The sound of the knock on the door, that Wednesday, March 7th, 1979, melded into my dream. No one visits my apartment at 7 a.m. Then, a more forceful pounding on the door nearly knocked me out of bed. Now realizing this was not in my dream, I jumped up and struggled to consciousness. It seemed like I had just gone to sleep, having worked the Tuesday night performance that ended well after midnight.
“Who’s there?” I yelled through the locked door. “Tampa Police Department, open the door,” was the answer. This had to be a joke. Some of the Jai-Alai players lived in my complex. I was sure one of them decided to pull a prank on me.
As I slowly opened the door, I saw two casually dressed men, not in police uniforms. “Martin Fleischman?” “Yes,” I answered, rubbing the sleep from my eyes. “You are under arrest for conspiracy to commit bookmaking.”
Now, I was certain this was a gag. I didn’t even know a bookie. What the heck is “conspiracy to commit bookmaking?” Expecting someone to jump out and start laughing, I saw, instead, one of the men displaying a badge. “You need to get dressed and come with us.” Thus began a shocking, series of events that nearly ended my Jai-Alai career and that of one of my closest friends, Tampa player Jose Ricardo Solaun.
I am not ashamed to tell this story. Alas, it was an integral part of my Jai-Alai history and my growth as a human being. It would be my defining moment. Yet, at that instant, I did not realize the seriousness of the situation.
As I was escorted from my apartment, the two undercover police officers told me they had to make one other stop. We walked to the adjacent building in my complex. I quickly realized they were heading to Ricky’s (Solaun) apartment. They banged on his door loudly and got no answer. I stood back against the second floor railing, still in shock. They knocked harder and said, “Police.”
The door swung open. Surprised and still half-asleep stood young Tampa player, Elorrio. He must have crashed on Solaun’s couch that night. Elorrio spoke almost no English.
They asked if he was Jose Ricardo Solaun. Elorrio, seeing me behind them, yelled, “Ricky! Ven aqui!” (come here). Ricky finally appeared. “Jose Ricardo Solaun?” asked one of the men. “Si,” he responded. “You are under arrest. “What?” Solaun responded, not really understanding the statement. But he saw me back behind the men, nodding this was real. I motioned that he needed to come with us.
This begins the fight of our lives, or should I say livelihoods. Looking back, I so regret convincing Ricky that American football is much more exciting than European soccer. As we became closer friends, I began introducing him to American culture. I convinced him to invest in his first stock, Avon products. We both lost money in that one. Betting on football was as American as apple pie.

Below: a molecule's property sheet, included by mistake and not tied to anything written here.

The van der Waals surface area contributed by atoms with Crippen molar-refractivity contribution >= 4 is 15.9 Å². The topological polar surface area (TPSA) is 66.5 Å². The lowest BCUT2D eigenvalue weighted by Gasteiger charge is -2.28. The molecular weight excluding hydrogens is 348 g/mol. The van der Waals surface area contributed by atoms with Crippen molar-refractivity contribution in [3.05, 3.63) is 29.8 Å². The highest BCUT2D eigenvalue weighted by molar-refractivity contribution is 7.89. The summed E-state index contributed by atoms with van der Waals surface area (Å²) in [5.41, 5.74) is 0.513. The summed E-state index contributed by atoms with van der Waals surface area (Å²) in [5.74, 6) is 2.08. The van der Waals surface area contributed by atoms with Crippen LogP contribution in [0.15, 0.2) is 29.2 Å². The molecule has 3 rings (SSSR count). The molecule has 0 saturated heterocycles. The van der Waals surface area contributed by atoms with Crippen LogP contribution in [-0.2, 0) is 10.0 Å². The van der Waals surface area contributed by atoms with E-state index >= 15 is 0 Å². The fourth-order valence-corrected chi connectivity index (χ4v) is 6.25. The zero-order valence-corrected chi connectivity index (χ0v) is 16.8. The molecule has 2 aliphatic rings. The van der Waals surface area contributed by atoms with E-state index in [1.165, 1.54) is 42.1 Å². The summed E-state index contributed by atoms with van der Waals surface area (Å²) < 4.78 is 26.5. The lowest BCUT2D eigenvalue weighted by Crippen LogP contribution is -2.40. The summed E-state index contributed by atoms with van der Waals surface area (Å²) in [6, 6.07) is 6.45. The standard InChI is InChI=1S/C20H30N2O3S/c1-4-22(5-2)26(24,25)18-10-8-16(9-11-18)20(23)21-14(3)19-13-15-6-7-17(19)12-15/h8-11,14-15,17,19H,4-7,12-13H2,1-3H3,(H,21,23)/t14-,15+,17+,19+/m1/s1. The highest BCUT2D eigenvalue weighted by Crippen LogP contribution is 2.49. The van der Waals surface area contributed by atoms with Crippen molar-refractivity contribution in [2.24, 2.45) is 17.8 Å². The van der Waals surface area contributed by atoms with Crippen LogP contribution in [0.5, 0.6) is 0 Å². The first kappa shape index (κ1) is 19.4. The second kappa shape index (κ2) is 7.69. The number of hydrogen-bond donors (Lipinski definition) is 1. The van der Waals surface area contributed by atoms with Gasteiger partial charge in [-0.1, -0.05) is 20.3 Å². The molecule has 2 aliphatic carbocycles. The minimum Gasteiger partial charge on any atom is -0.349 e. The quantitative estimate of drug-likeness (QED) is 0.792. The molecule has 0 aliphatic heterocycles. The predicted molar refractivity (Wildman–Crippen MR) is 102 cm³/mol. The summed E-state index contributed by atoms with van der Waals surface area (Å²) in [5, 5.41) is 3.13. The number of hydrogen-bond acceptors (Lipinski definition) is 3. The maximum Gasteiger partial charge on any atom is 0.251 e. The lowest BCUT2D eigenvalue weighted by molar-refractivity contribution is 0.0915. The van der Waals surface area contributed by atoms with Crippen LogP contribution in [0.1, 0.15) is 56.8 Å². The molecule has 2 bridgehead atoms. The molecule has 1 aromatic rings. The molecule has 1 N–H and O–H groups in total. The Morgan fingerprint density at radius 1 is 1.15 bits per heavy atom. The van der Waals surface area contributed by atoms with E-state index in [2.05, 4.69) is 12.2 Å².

Many of my friends would place bets on football, small amounts… around $25. This was strictly for entertainment. It added excitement to some of the televised Sunday games, especially out of market games like the Packers versus the Bears. If it wasn’t the Bucs, what could make it interesting… a small bet on the game, right? Everyone does it, nobody cares… so we thought.
Even working at a gambling establishment like Tampa Jai-Alai, one would think we knew someone to place a bet for us. But we didn’t. Then, we found out that one of our friends that came to Jai-Alai knew a friend of a friend. He was betting football and told us to just let him know what we wanted to bet. He would just add it to his bets. It seemed so innocent, so safe. We were just having some fun on Sundays, our day off.
As Ricky and I are riding in the back seat of the police cruiser, I asked again why we were arrested. Again, one of the officers repeated the charge. I asked was that a misdemeanor or a felony. He said, “Felony.” Then, my heart skipped a beat.
Most gambling charges are misdemeanors, almost like a parking ticket. I was thinking this is small, we would pay a fine, and be at the Wednesday matinee. When he said “felony,” I knew we had serious problems.
While we were being booked at the city jail, Hugh Smith, Channel 13 News Director (my father’s station) led the noon news broadcast with “A Tampa Jai-Alai player and the fronton’s Public Relations Director were arrested this morning on bookmaking charges. Here’s Andy Hardy (my dad’s assistant) with the story.”
The Tampa Times (the afternoon newspaper) featured our arrest on the front page of the Local News section that afternoon. Other local media, also, jumped on the story. Word spread like wildfire.
At the police station, I was called up to the booking Sergeant. He asked my name. I said, “Martin Fleischman.” He looked up at me and asked, “Is your Dad Salty Sol?” Thinking I might get preferential treatment, I quickly and proudly answered, “Yes!” The Sergeant shook his head and said, “Boy is he going to pissed at you.”
I went through the normal booking process, something I had never experienced in my life. Fingerprinting, surrendering all your personal articles, removing your belt from your pants. Then, I was led to a holding cell crowded with people. Some I knew.
It turned out that they arrested about 20 people that morning, including one of the state auditors at the fronton, all for “conspiracy to commit bookmaking.”
Ricky eventually joined us in the cell, looking at me with utter confusion. I will never forget that look. I not only hurt myself, but possibly ruined the career of this great young athlete. At that moment, I decided I was going to fight this with everything I had. Our careers could not be over! The punishment did not fit the crime!
Sadly, I had underestimated what I was up against. It was already predetermined that my career in Jai-Alai was over and there would be a massive attempt to bar Ricky from ever playing Jai-Alai again in the United States.